(6) The employer shall include in the report the total number of hours worked by each employee counted in each pay band during the “Reporting Year.”
(7) The report shall include the employer’s North American Industry Classification System (NAICS) code.
(c) For employers with multiple establishments, the employer shall submit a report covering each establishment.
(d) The report shall include a section for employers to provide clarifying remarks regarding any of the information provided. An employer is not required to provide clarifying remarks.
(e) The information required by this section shall be made available in a format that allows the department to search and sort the information using readily available software.
(f) If the department does not receive the required report from an employer, the department may seek an order requiring the employer to comply with these requirements and shall be entitled to recover the costs associated with seeking the order for compliance. Upon request by the department, a court may impose a civil penalty not to exceed one hundred dollars ($100) per employee upon any employer who fails to file the required report and not to exceed two hundred dollars ($200) per employee upon any employer for a subsequent failure to file the required report. Any penalty under this subdivision shall be payable to the Civil Rights Enforcement and Litigation Fund established under Section 12907. If the employer is unable to submit a complete and accurate report because a labor contractor has not provided the pay data as required under paragraph (2) of subdivision (a), the court may apportion an appropriate amount of penalties to any labor contractor that has failed to provide the pay data to the employer.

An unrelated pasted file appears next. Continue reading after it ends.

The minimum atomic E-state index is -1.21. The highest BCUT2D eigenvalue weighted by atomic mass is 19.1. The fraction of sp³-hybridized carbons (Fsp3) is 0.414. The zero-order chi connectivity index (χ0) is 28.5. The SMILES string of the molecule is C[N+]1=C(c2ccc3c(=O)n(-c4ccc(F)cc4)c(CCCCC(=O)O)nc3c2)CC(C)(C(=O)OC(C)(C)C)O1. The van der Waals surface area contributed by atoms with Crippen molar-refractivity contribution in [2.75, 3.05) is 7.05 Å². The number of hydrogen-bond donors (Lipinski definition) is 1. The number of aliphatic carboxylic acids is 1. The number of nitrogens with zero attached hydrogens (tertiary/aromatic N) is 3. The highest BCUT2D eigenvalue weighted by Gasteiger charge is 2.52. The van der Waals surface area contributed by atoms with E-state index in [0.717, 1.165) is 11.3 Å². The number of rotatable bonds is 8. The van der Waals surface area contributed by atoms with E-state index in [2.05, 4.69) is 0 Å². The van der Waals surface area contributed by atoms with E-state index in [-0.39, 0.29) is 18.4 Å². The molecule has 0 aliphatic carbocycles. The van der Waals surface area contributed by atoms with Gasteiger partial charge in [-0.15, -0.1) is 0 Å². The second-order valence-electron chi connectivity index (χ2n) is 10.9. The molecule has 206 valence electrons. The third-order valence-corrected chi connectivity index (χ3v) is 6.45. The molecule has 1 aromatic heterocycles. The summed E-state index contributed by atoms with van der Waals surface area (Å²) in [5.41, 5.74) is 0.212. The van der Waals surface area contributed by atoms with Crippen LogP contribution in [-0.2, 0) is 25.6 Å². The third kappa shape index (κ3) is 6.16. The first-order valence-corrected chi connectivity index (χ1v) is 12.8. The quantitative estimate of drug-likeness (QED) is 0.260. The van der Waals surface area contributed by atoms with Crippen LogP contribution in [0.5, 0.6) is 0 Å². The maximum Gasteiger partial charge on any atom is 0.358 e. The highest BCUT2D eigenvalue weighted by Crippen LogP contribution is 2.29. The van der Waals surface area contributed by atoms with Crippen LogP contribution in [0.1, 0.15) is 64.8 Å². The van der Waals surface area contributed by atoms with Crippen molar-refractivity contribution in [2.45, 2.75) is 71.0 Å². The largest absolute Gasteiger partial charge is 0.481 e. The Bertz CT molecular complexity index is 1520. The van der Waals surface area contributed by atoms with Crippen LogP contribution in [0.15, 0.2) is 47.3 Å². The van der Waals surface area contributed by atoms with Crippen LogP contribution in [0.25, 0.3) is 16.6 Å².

(g) It shall be unlawful for any officer or employee of the department or the Division of Labor Standards Enforcement to make public in any manner whatever any individually identifiable information obtained pursuant to their authority under this section prior to the institution of an investigation or enforcement proceeding by the Division of Labor Standards Enforcement or the department under Section 1197.5 of the Labor Code or Section 12940 involving that information, and only to the extent necessary for purposes of the enforcement proceeding. For the purposes of this section, “individually identifiable information” means data submitted pursuant to this section that is associated with a specific person or business.
(h) Any individually identifiable information submitted to the department pursuant to this section shall be considered confidential information and not subject to disclosure pursuant to the California Public Records Act (Division 10 (commencing with Section 7920.000) of Title 1).
(i) Notwithstanding subdivision (g), the department may develop, publish on an annual basis, and publicize aggregate reports based on the data obtained pursuant to their authority under this section, provided that the aggregate reports are reasonably calculated to prevent the association of any data with any individual business or person.